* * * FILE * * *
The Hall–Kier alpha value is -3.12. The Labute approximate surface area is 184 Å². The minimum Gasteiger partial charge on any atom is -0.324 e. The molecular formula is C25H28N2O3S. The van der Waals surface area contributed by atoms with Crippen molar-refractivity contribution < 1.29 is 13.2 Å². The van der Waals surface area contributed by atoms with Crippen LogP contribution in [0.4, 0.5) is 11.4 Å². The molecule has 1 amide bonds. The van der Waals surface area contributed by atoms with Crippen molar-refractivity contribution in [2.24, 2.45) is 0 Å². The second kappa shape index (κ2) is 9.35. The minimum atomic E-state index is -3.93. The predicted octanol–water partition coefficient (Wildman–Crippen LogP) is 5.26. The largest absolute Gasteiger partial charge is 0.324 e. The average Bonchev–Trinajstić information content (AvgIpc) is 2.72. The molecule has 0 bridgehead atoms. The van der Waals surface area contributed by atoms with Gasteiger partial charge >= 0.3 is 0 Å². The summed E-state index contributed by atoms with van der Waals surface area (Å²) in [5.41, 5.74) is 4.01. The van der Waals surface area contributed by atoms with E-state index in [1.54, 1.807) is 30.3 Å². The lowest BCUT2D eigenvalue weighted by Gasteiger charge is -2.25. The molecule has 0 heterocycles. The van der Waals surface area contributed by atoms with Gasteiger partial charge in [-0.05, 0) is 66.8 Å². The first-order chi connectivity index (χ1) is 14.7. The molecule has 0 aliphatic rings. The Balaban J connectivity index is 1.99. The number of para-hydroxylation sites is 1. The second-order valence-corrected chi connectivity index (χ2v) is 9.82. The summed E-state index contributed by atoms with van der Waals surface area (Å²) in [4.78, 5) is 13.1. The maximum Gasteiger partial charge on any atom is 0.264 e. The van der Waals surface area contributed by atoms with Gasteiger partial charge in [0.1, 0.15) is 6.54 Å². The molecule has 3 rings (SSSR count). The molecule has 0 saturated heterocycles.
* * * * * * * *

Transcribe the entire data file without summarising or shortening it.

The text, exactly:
The Hall–Kier alpha value is -3.12. The Labute approximate surface area is 184 Å². The minimum Gasteiger partial charge on any atom is -0.324 e. The molecular formula is C25H28N2O3S. The van der Waals surface area contributed by atoms with Crippen molar-refractivity contribution < 1.29 is 13.2 Å². The van der Waals surface area contributed by atoms with Crippen LogP contribution in [0.4, 0.5) is 11.4 Å². The molecule has 1 amide bonds. The van der Waals surface area contributed by atoms with Crippen molar-refractivity contribution in [2.24, 2.45) is 0 Å². The second kappa shape index (κ2) is 9.35. The minimum atomic E-state index is -3.93. The predicted octanol–water partition coefficient (Wildman–Crippen LogP) is 5.26. The largest absolute Gasteiger partial charge is 0.324 e. The average Bonchev–Trinajstić information content (AvgIpc) is 2.72. The molecule has 0 bridgehead atoms. The van der Waals surface area contributed by atoms with Gasteiger partial charge >= 0.3 is 0 Å². The summed E-state index contributed by atoms with van der Waals surface area (Å²) in [5.41, 5.74) is 4.01. The van der Waals surface area contributed by atoms with E-state index in [1.54, 1.807) is 30.3 Å². The lowest BCUT2D eigenvalue weighted by Gasteiger charge is -2.25. The molecule has 0 heterocycles. The van der Waals surface area contributed by atoms with Gasteiger partial charge in [-0.05, 0) is 66.8 Å². The first-order chi connectivity index (χ1) is 14.7. The molecule has 0 aliphatic rings. The Balaban J connectivity index is 1.99. The number of para-hydroxylation sites is 1. The second-order valence-corrected chi connectivity index (χ2v) is 9.82. The summed E-state index contributed by atoms with van der Waals surface area (Å²) in [4.78, 5) is 13.1. The maximum Gasteiger partial charge on any atom is 0.264 e. The van der Waals surface area contributed by atoms with Gasteiger partial charge in [0.1, 0.15) is 6.54 Å². The molecule has 3 rings (SSSR count). The molecule has 0 saturated heterocycles.